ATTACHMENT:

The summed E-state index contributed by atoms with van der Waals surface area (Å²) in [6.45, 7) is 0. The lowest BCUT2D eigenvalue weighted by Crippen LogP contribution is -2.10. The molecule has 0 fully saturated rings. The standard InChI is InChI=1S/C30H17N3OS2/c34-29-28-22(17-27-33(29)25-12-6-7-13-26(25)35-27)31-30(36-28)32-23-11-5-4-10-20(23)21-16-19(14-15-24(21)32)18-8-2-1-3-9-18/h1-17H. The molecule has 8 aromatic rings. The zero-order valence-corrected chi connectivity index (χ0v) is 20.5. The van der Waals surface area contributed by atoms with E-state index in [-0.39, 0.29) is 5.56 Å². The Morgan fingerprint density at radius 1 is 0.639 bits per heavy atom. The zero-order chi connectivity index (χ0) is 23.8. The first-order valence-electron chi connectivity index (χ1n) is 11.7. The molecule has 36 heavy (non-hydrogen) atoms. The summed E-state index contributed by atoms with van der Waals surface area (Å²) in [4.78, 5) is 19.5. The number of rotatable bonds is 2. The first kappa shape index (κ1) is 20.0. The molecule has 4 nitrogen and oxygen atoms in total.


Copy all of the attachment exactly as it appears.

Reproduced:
The summed E-state index contributed by atoms with van der Waals surface area (Å²) in [6.45, 7) is 0. The lowest BCUT2D eigenvalue weighted by Crippen LogP contribution is -2.10. The molecule has 0 fully saturated rings. The standard InChI is InChI=1S/C30H17N3OS2/c34-29-28-22(17-27-33(29)25-12-6-7-13-26(25)35-27)31-30(36-28)32-23-11-5-4-10-20(23)21-16-19(14-15-24(21)32)18-8-2-1-3-9-18/h1-17H. The molecule has 8 aromatic rings. The zero-order valence-corrected chi connectivity index (χ0v) is 20.5. The van der Waals surface area contributed by atoms with E-state index in [-0.39, 0.29) is 5.56 Å². The Morgan fingerprint density at radius 1 is 0.639 bits per heavy atom. The zero-order chi connectivity index (χ0) is 23.8. The first-order valence-electron chi connectivity index (χ1n) is 11.7. The molecule has 36 heavy (non-hydrogen) atoms. The summed E-state index contributed by atoms with van der Waals surface area (Å²) in [4.78, 5) is 19.5. The number of rotatable bonds is 2. The first kappa shape index (κ1) is 20.0. The molecule has 4 nitrogen and oxygen atoms in total.